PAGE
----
. . . The city consciously has limited access to its transit system advertising space in order to minimize chances of abuse, the appearance of favoritism, and the risk of imposing upon a captive audience. These are reasonable legislative objectives advanced by the city in a proprietary capacity.
Lehman, 418 U.S. at 304.
Here Port Authority's restrictions on non-commercial and political advertising are similarly reasonable means of protecting its interests in preserving its revenue and in remaining neutral on political issues. See Student Coalition for Peace v. Lower Merion School Dist. Bd. of School Directors, 776 F.2d 431, 437 (3d Cir. 1985) ("The desire to avoid potentially disruptive political controversy and to maintain the appearance of neutrality is sufficient justification for excluding speakers from a nonpublic forum."(internal quotation omitted) ). Further, the Policy's restriction on non-commercial and political speech does not discriminate against any viewpoint, nor do plaintiffs argue that the Policy is viewpoint discriminatory. The Policy restricts certain forms of content without giving priority to a particular viewpoint. See Ridley, 390 F.3d at 91 (policy restricting demeaning speech disfavors some kinds of content, but does not give preference to any viewpoint).
A. Reasonableness as Applied
A main dispute of the parties involves whether the defendants' application of the reasonable and neutral Policy to reject the plaintiffs' advertisement was unreasonable or motivated by viewpoint discrimination. Plaintiffs have raised a genuine issue of material fact as to whether Port Authority accepted other non-commercial advertisements on similar topics. Therefore, Defendants' actions may have been unreasonable unless they reasonably concluded that the plaintiffs' advertisements violated the Policy's prohibition on "political" advertisements.
Plaintiffs claim that defendants cannot reject the advertisements on the basis of their alleged political nature because that justification is a post-hoc rationalization rather than the real basis of their actions. They assert that the real basis for the defendants' refusal was the alleged non-commercial nature of the advertisements. The record reflects that defendants did not explicitly refer to the political nature of the advertisements at the time they rejected them. Although Hickton testified that he declined the advertisements because they were both non-commercial and political in nature, Pl. Appx. 87a, both Liza Krebs and Khari Mosely testified that Hickton referenced the Policy's commercial versus non-commercial distinction in rejecting the advertisement. Moreover, Hess's letter to the ACLU repeatedly referred to the non-commercial nature of the intended advertisements and did not mention that they were political.
The defendants' designation of the advertisements as non-commercial is not inconsistent with them being political because political advertisements are a category of non-commercial advertisements. Defendants argue that the intended advertisements were non-commercial precisely because they were political. The advertisements are allegedly non-commercial for the same reason that Hickton testified that they were political -- they were about voting rights rather than the provision of a particular service or product. The defendants' discussion of the political nature of the advertisements can reasonably be construed as a further explanation of the non-commercial nature of the advertisements, rather than a post-hoc rationalization.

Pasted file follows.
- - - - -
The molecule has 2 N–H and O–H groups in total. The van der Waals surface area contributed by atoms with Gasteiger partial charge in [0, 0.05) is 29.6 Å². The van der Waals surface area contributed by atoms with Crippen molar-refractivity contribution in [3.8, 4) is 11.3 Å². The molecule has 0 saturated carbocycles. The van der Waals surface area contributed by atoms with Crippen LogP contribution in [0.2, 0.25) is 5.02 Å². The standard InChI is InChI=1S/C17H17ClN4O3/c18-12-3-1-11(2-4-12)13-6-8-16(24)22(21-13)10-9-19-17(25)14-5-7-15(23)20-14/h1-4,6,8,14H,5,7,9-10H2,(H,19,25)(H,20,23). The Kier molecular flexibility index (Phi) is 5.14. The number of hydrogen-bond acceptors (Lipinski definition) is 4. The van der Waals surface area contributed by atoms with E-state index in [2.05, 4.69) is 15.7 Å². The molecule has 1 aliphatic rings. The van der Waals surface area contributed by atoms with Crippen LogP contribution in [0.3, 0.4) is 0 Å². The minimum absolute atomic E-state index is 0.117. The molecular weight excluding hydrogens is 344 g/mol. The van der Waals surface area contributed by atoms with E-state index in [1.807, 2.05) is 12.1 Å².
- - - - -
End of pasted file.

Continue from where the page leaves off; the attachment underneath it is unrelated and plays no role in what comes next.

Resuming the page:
Plaintiffs next argue that their advertisements cannot reasonably be defined as "political." Defendants respond that the advertisements are clearly political because they advise ex-offenders of their right to vote and encourage them to exercise it.
Defendants attempt to emphasize the political nature of the advertisements by claiming that their purpose was to encourage ex-offenders to vote in the upcoming election as well as to inform them of their rights. They base this argument largely on the text of the billboards run by plaintiffs after Port Authority rejected their advertisements. The billboards stated "Been to jail or prison? Vote Nov. 7th. It's Your Right." At the time of the rejection of the plaintiffs' proposed advertisements, however, defendants had not seen any draft advertisements and were only aware that they would involve voting rights for ex-offenders. Plaintiffs argue that the later created billboards are not necessarily identical to the advertisements they would have submitted and assert that they were willing to work with Port Authority to craft an acceptable advertisement. In order to get permission to run their advertisements, plaintiffs may well have been willing to adapt their advertisement so that it was more like the other arguably non-commercial advertisements run by Port Authority. Defendants have not provided evidence to support their assumption that Port Authority would have submitted advertisements identical to the billboards.
Defendants also assert that the advertisements' purpose of encouraging ex-offenders to vote and their general political nature is underscored by the lobbying activities of the plaintiffs' related entities. Defendants claim that during much of the events at issue here those entities were in the midst of intense lobbying efforts against a Pennsylvania House Bill that would have precluded ex-offenders from voting. Plaintiffs respond that any lobbying was done by a separate non-party entity, the Pittsburgh League of Young Voters, which is a 501(c)(4) organization, and is irrelevant to the determination at issue.